Passing on the “baton of faith” 

Passing on the “baton of faith” 

Christianity across generations 

Christianity used to be “uncool” at school, but things have changed – that’s the discovery one Old Boy was delighted to make after returning to Trinity to share his love of God at the annual Christian ministry meeting. 

Sam Chan, author, evangelist, and former boarder from the class of 1984, said that in his day faith was not something you proclaimed from the rooftops. 

“Back then it was uncool to be a Christian. You were very private about it; you didn’t come out as a Christian. But now it seems the boys are very excited and confident about their faith. That’s a big change. 

“I am amazed at how keen the boys are about being Christian.”

He was one of four Trinitarian ministers who returned for the Dining Hall meeting in February, hosted by Headmaster, Tim Bowden. 

“The boys I spoke to see that they have a role to play at Trinity as a Christian encourager, someone who can pass on the baton of the faith to younger Christian students,” said Sam, who joined eight clergy parents, nine Old Boys from the Berea Christian leadership group, and more than 30 current Berea students.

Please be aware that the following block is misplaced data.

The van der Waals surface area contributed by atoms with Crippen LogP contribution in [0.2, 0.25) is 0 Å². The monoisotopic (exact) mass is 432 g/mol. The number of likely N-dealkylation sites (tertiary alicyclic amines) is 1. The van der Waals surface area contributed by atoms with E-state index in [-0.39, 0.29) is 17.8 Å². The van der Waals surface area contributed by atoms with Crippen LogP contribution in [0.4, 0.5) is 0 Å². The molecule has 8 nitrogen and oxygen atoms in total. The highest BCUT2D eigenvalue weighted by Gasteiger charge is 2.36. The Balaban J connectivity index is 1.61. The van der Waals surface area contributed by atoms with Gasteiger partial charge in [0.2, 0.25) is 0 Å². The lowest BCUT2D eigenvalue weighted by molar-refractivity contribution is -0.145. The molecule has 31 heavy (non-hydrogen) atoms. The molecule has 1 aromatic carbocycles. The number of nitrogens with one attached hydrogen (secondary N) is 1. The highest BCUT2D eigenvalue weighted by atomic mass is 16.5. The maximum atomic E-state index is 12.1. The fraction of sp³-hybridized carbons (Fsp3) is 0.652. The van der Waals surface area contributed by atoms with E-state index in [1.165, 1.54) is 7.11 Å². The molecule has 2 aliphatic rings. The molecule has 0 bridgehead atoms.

“Meetings like this normalise being a Christian. In the western world now, you feel like you’re a freak, that you’re even a bad person for being a Christian. You are in the minority. 

“Students now can say hey, this is healthy for me, and here are some positive role models.”

Two seminars, dealing with living for Jesus at school and speaking the gospel, were hosted by Jordan Gupta (2019) and Selwyn Chang (2020). 

“It’s great to see Trinity still has a high priority for Christian education,” said Jordan. “I am very encouraged by what I saw. Trinity is so good at training us and equipping us for Christian ministry.” 

Selwyn said the Berea Co-curricular had the biggest impact on him at school, fostering his love for God. 

The UNSW medical student said: “The most important thing in this world, even more so than medicine or any other career, is telling people the life-saving message of Jesus Christ. I think that conviction started at school and has continued into my university years.”

Mr Bowden said the physical presence and recognition of Christian commitment helped reinforce the School’s Christian mission. 

The ministry meetings started in 2012 as part of Trinity’s centenary celebrations. 

“They enable us all to see the big picture of what God is doing through the Trinity community, and the continuity of ministry across generations,” said Chris Thanopoulos, Assistant Chaplain and Head of Christian Studies. 

“They provide an opportunity for Old Boys to encourage the current students, deliver seminars, and maintain continuity of relationship with them.” 

He said it had been great to reconnect after a three-year absence caused by the pandemic. 

“The current boys did speak of being encouraged that so many of the Old Boys were willing to take time out to share their lives with them to help them grow in their Christian faith.”  

This article originally appeared in our July Edition of Trinity News.
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